During the first stage of this research project on what it means to be middle class in Bucharest, we decided to conduct a series of interviews to explore what this notion means and how people discuss it in relation to their lives, their social milieu and the recent history (we included questions such as ‘what are, in your opinion, the defining characteristics of middle classness?’, ‘is middle class a homogenous category?’ ‘was there a middle class before 1989?’ ‘are there any significant changes/moments in the post-1989 development of the middle class?’, ‘who belongs to the middle class?’ ‘have you ever thought of yourself as belonging to a certain class?’).
In this post, I focus not on the data we collected through these exploratory interviews, but on a few puzzling reactions to the invitation to take part in this research.
A friend of mine mediated my encounter with M. S., an investment banker in his late thirties. M. S. admitted that he found surprising and, simultaneously, amusing this request to take part in a research about the middle class in Bucharest. His first reaction was: ‘why me?’. His second thought was: ‘do I really belong to the middle class?”. During the first minutes of our encounter, he emphasised that he has never thought of himself in these terms and has never discussed this issue with his friends and family members. At the end of the interview, I asked M.S. to put me in contact with someone else whom he found appropriate for this research.
And so I met A.N., his neighbour, an IT-ist in his late thirties. During the first minutes of our encounter, A.N. told me that he started laughing when M.S. invited him to take part in a research about the middle class in Bucharest. Then a few questions came to his mind: “is this something good? Is it something bad? Do I really belong to the middle class? But if I don’t belong to the middle class, then who does?” This reasoning made him accept the invitation. However, he also pointed out that he has never thought of himself in these terms. Upon reflection, towards the end of our meeting, he suggested that belonging to middle class could be a topic of discussion for people in their twenties. Those like him (i.e. people in their thirties) talked about the practicalities of adult life and the responsibilities that come with parenting. ‘You just live. You don’t think about life. The whole idea is to live comfortably’, he concluded. I for one wanted to know why he laughed when M.S. approached him. It turned out that the laugh was a way of hiding the pleasant surprise of being characterised as belonging to the middle class (the way he translated the invitation to take part in a research about the middle class). At the end of the interview, I asked A.N. to put me in contact with someone else whom he found appropriate for this research.
And so I met C.D., a co-worker, an IT-ist in his early forties. He informed me that his friend A.N. advised him to accept to be interviewed because, and he quoted him, ‘if we are not middle class, then who is? For the sake of a scientific project, you too have to talk to her’. A.N. and C.D. had a good laugh too. Upon reflection, C.D. thought his friend was right, although he has rarely, if ever, thought of himself in these terms. Whilst hearing this story, the question that stood on the tip of my tongue was: ‘do you consider yourself as belonging to the middle class?’. I did ask it. C.D. replied pensively: ‘I do not know. I thought about this after A. told me about this interview. I thought of my neighbour. He lives next door, a house like mine, he earns more than I do probably, but he parks the guests’ cars at a five stars hotel. He knows this cannot last forever. I got this from our conversations. But is he middle class or not? If nothing happens to my head, I can only go up [i.e. upward social mobility]’ The interview was a search for an answer to this question. C.D. kept talking about friends and acquaintances during the interview, trying to place them, and implicitly himself, in a particular class position.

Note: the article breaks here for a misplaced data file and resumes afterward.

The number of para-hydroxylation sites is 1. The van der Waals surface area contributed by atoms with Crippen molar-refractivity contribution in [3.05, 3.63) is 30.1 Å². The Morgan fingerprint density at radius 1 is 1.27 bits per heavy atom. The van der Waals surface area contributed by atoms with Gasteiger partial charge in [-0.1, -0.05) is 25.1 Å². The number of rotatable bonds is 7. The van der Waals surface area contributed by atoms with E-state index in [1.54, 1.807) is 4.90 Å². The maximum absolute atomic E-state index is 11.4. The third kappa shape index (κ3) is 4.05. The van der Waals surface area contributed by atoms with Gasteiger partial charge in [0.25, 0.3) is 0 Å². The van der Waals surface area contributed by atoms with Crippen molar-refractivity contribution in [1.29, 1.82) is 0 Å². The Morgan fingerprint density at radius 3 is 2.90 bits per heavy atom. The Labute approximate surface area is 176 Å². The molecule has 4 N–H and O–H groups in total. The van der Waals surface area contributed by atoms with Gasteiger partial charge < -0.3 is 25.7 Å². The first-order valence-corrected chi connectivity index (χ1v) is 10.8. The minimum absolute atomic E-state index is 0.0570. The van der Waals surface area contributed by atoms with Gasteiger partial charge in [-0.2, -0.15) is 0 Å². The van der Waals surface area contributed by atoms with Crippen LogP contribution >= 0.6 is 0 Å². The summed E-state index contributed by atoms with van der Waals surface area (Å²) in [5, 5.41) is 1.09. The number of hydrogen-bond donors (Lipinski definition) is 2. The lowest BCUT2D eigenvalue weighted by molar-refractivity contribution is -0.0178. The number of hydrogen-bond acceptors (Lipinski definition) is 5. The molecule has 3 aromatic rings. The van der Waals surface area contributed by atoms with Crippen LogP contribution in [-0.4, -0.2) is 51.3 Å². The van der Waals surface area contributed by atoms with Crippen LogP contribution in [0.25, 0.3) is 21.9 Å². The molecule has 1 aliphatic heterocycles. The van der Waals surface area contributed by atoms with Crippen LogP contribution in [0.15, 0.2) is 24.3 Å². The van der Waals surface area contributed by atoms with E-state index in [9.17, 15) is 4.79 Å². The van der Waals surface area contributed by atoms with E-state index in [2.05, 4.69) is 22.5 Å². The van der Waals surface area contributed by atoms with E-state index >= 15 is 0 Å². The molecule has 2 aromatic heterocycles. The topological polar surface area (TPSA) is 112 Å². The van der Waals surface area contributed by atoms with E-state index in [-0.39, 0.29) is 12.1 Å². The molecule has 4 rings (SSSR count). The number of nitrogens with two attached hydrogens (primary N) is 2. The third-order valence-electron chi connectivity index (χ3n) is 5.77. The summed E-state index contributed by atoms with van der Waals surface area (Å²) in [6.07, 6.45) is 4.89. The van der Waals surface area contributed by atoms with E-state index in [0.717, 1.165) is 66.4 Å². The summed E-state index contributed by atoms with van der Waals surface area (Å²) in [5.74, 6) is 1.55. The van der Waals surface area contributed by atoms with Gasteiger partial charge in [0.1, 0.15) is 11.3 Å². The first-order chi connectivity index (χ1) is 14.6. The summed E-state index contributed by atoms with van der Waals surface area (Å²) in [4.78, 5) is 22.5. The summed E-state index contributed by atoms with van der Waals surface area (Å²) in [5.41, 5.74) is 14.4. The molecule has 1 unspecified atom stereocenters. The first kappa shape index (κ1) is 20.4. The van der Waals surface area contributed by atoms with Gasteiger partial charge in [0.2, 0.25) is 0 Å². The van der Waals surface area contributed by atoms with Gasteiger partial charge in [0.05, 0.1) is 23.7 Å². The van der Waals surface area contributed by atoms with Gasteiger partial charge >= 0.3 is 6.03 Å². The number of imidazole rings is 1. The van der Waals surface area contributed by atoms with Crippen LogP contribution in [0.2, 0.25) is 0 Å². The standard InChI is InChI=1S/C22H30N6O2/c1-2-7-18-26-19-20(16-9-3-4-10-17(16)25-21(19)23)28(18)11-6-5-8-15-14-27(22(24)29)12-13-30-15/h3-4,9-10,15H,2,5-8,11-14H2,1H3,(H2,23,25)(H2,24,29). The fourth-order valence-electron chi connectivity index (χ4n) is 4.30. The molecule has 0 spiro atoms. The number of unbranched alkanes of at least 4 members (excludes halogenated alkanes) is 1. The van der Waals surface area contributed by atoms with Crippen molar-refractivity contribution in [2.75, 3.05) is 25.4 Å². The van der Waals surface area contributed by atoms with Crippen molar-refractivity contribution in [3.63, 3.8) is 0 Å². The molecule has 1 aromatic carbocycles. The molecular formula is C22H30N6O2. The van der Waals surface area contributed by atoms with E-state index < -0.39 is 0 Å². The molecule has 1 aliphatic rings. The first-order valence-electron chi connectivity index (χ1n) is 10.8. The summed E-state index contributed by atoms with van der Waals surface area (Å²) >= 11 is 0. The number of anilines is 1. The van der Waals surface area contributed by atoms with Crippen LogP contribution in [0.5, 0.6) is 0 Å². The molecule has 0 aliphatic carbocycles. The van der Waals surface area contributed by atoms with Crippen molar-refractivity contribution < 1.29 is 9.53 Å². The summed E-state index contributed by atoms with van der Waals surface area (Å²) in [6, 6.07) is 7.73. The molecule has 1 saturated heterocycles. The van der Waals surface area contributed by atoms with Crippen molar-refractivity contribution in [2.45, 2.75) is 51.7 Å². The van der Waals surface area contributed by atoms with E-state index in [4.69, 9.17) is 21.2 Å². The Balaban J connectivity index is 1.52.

To an extent, any interview is an opportunity for self-reflection and self-presentation. Unexpectedly, for some of my interlocutors, this interview became a first occasion to think about themselves in terms of class.
The national surveys that indicate that a large number of Romanians consider themselves as belonging to the middle class do not record such moments of reflection…
We built this project on the intuition that the middle class in post-socialist Romania is a category in the making or, in Li Zhang’s (2008: 24) felicitous words, a ‘process of happening’. The way these three interlocutors reacted to an invitation to take part in a research about the middle class brings to the foreground one facet of this process, namely the quotidian use/lack of use of class as a category of self-identification. The configurations of biographical trajectories, social conditions and historical changes behind this use/lack of use are yet to be ethnographically explored and the distinctions between class as a critical concept and class as lived experience are yet to be analytically discerned.
Zhang, Li. 2008. “Private Homes, Distinct Lifestyles: Performing a New Middle Class.” In Privatizing China: Socialism From Afar. Li Zhang and Aihwa Ong (eds). Ithaca: Cornell University Press. Pp. 23-40.